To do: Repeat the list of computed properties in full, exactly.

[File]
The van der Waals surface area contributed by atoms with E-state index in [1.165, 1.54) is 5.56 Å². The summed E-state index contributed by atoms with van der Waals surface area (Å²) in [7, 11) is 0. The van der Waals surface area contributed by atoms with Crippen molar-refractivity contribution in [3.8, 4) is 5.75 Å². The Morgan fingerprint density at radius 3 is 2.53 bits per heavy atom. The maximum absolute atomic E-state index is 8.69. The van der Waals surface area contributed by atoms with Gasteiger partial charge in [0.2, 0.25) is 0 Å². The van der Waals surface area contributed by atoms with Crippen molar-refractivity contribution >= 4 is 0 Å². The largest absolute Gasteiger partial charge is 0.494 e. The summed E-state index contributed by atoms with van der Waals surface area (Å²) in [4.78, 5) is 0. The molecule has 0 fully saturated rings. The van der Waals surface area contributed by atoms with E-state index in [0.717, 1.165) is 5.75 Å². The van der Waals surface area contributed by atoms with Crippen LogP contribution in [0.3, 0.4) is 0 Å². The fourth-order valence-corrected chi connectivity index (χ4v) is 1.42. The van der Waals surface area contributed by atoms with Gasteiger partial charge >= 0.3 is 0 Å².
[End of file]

The van der Waals surface area contributed by atoms with E-state index in [1.165, 1.54) is 5.56 Å². The summed E-state index contributed by atoms with van der Waals surface area (Å²) in [7, 11) is 0. The van der Waals surface area contributed by atoms with Crippen molar-refractivity contribution in [3.8, 4) is 5.75 Å². The Morgan fingerprint density at radius 3 is 2.53 bits per heavy atom. The maximum absolute atomic E-state index is 8.69. The van der Waals surface area contributed by atoms with Gasteiger partial charge in [0.2, 0.25) is 0 Å². The van der Waals surface area contributed by atoms with Crippen molar-refractivity contribution >= 4 is 0 Å². The largest absolute Gasteiger partial charge is 0.494 e. The summed E-state index contributed by atoms with van der Waals surface area (Å²) in [4.78, 5) is 0. The molecule has 0 fully saturated rings. The van der Waals surface area contributed by atoms with E-state index in [0.717, 1.165) is 5.75 Å². The van der Waals surface area contributed by atoms with Crippen LogP contribution in [0.3, 0.4) is 0 Å². The fourth-order valence-corrected chi connectivity index (χ4v) is 1.42. The van der Waals surface area contributed by atoms with Gasteiger partial charge >= 0.3 is 0 Å².